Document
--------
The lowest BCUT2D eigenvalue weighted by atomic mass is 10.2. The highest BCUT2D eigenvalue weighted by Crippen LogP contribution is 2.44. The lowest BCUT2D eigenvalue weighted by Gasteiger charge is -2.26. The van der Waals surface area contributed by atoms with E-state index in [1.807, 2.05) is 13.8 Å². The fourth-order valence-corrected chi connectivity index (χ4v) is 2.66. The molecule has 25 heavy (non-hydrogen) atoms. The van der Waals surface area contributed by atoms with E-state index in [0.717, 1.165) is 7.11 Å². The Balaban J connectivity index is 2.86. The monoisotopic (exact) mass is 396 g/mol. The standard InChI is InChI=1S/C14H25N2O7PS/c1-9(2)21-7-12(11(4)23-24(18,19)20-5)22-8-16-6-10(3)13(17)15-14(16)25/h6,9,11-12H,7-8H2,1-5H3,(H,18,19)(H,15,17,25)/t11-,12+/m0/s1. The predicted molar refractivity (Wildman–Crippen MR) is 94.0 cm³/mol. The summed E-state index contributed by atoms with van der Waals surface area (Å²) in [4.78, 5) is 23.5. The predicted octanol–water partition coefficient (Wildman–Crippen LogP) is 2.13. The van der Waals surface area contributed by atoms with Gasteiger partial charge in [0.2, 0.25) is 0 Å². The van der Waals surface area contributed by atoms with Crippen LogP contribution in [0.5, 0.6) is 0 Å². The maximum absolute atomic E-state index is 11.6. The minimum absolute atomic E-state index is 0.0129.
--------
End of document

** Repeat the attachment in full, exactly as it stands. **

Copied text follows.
The lowest BCUT2D eigenvalue weighted by atomic mass is 10.2. The highest BCUT2D eigenvalue weighted by Crippen LogP contribution is 2.44. The lowest BCUT2D eigenvalue weighted by Gasteiger charge is -2.26. The van der Waals surface area contributed by atoms with E-state index in [1.807, 2.05) is 13.8 Å². The fourth-order valence-corrected chi connectivity index (χ4v) is 2.66. The molecule has 25 heavy (non-hydrogen) atoms. The van der Waals surface area contributed by atoms with E-state index in [0.717, 1.165) is 7.11 Å². The Balaban J connectivity index is 2.86. The monoisotopic (exact) mass is 396 g/mol. The standard InChI is InChI=1S/C14H25N2O7PS/c1-9(2)21-7-12(11(4)23-24(18,19)20-5)22-8-16-6-10(3)13(17)15-14(16)25/h6,9,11-12H,7-8H2,1-5H3,(H,18,19)(H,15,17,25)/t11-,12+/m0/s1. The predicted molar refractivity (Wildman–Crippen MR) is 94.0 cm³/mol. The summed E-state index contributed by atoms with van der Waals surface area (Å²) in [4.78, 5) is 23.5. The predicted octanol–water partition coefficient (Wildman–Crippen LogP) is 2.13. The van der Waals surface area contributed by atoms with Gasteiger partial charge in [0.2, 0.25) is 0 Å². The van der Waals surface area contributed by atoms with Crippen LogP contribution in [0.5, 0.6) is 0 Å². The maximum absolute atomic E-state index is 11.6. The minimum absolute atomic E-state index is 0.0129.